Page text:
Few NCAA Championship games have been contested by teams whose coaches were, at the same time, so similar and so very different. Kentucky's Adolph Rupp, in twilight of a Hall of Fame career, had started coaching at University of Kentucky the year Texas Western's Don Haskins was born. At the time of the game, there was little reason to believe that Haskins would one day share Hall of Fame honors with Rupp. Both men were intensely passionate about winning, yet their emphasis (Rupp on offense, Haskins defense) was completely opposite. And, because of the game that brought them together, both men are forever linked.
Long before the 1965-’66 Adolph Fredrick Rupp had established himself as the number one college coach in the country. His teams had won twenty-seven SEC championships and, over the course of a single decade, won a then unprecedented four NCAA national championships. John Wooden had just notched his second NCAA championship and would go on to eight more, but Rupp’s coaching achievements were legendary, his status in the basketball- obsessed state, iconic. In Kentucky he was known as The Man in the Brown Suit, The Baron of the Bluegrass. His won/loss record over his forty-two year career was an eye-popping 876-190, for 82%.
Setting the numbers aside, Adolph Rupp’s importance to the evolution of basketball is beyond question. When he began his coaching career, basketballs were stitched together out of brown leather and had laces that made for sometimes erratic bounces. There was a center jump after each made basket. There was no three second rule in the foul lane, no ten second requirement for crossing the center line. By comparison with what was to come, the game was a tortoise with no hare in sight until the center-jump after made baskets was eliminated in 1936.
Other coaches were slow to adapt, but Rupp introduced an up-tempo brand of basketball that revolutionized the game. His teams blocked out, got defensive rebounds, and beat opponents up the floor. The Fast-Break was born. He also initiated advanced techniques of ball movement involving intricate patterns of screens and pick-and-rolls. In the half-court, he ran a motion offense based on some ten basic plays, each with variations to respond to differing situations. While he built his defense around a tight man-to-man, he was among the first coaches to harness the potential of a trapping 1-3-1 zone (in those early days they called it “two-timing”). And, more than any coach in his era, Adolph Rupp ran precision, no-nonsense practices where repetition was a constant and sergeant's vocabulary.
The Coaches In Brief;
Adolph Rupp and the Purple People Eater
Two men who knew Adolph Rupp well had essentially the same answer to the question, Was Rupp a Racist? Both said, Rupp would have recruited a Purple-People- Eater from Mars if he thought it would help him win basketball games.
Don Haskins, The Game Changer
At the memorial service one speaker put the question: “How many of you guys played for Coach Haskins? If you did stand up.” Fifty or sixty former Texas Western players from before and after the school became The University of Texas El Paso (UTEP) stood. “Now, here’s the next question. How many of you liked Haskins when you played for him?” Everybody sat down.Mission Accomplished.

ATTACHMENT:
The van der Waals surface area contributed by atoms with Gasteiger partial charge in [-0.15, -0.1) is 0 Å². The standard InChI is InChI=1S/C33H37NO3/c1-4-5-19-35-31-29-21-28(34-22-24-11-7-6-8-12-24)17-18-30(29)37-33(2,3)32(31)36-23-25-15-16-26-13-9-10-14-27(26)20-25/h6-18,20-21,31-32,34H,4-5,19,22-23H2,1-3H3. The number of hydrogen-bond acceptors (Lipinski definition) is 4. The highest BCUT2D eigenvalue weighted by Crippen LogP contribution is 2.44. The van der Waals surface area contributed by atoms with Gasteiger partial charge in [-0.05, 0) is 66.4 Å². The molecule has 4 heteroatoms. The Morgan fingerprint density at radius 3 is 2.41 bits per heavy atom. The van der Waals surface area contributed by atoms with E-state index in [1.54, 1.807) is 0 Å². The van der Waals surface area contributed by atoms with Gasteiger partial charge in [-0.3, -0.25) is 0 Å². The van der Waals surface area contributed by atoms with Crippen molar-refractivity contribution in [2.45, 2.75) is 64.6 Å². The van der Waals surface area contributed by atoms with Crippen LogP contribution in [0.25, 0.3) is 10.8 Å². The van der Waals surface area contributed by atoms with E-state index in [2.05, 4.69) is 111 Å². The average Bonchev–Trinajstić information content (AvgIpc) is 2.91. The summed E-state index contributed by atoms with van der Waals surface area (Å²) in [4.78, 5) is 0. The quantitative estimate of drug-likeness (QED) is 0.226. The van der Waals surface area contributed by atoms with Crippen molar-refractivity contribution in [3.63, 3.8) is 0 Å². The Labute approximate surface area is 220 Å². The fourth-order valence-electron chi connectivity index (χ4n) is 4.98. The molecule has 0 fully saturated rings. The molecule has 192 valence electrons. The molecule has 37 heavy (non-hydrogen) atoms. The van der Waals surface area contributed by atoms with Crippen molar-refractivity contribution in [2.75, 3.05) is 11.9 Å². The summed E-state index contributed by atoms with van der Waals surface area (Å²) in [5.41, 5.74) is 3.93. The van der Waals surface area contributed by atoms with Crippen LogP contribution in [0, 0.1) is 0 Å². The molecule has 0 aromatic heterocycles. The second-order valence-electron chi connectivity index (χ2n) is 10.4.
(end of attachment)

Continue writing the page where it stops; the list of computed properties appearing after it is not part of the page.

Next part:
By contrast, Donald Lee Haskins was a relative new-comer to the ranks of college coaches. Five years before the game that won him national attention, Haskins plied his trade in small West Texas high schools coaching boys, girls and six-man football teams while serving as principal and bus driver. “I’m kind of a young punk,” he told reporters after the big game, “and to play a game with Mr. Rupp is quite an honor, let alone win it.”
On the day of the championship game, reporters were predicting Rupp’s Wildcats would run Haskins’s Miners off the floor. Virtually everyone believed that Kentucky’s semi-final win over Duke was, “for all intents and purposes, THE title game” (The Washington Daily News) and “A fitting end to a perfect season” (The Washington Post). To underline how hopeless things were for Texas Western, the Daily News added: “If the Miners upset the Wildcats, they’d better be ready to take a saliva test.”
What few people seemed to realize before the game was that Texas Western was exactly the kind of team that had given Kentucky its only challenges in an otherwise perfect season. Ten times in the regular season they’d scored in the eighties; four times in the nineties; six times they topped a hundred. Their only loss came against Tennessee that held them under seventy. When they ran they won, but Coach Haskins had been schooled by the legendary Hank Iba who taught Control and Defense.
Although Haskins played only blacks in the championship game, his team was the antithesis of run and gun presumed to be in their DNA. Once against Kentucky they passed the ball twenty times before working it inside to the open man. “We were more white-oriented than any of the other teams in the Final Four,” said Willie Worsley, a 5’6” guard who is black. “We played the most intelligent, the most boring, the most disciplined game of them all.” Kentucky, used to racking up points on Rupp’s vaunted fast break, was held to only one fast-break basket against Texas Western. Forcing them to play slow-ball made the game much shorter than the Wildcats were used to and ultimately brought them defeat.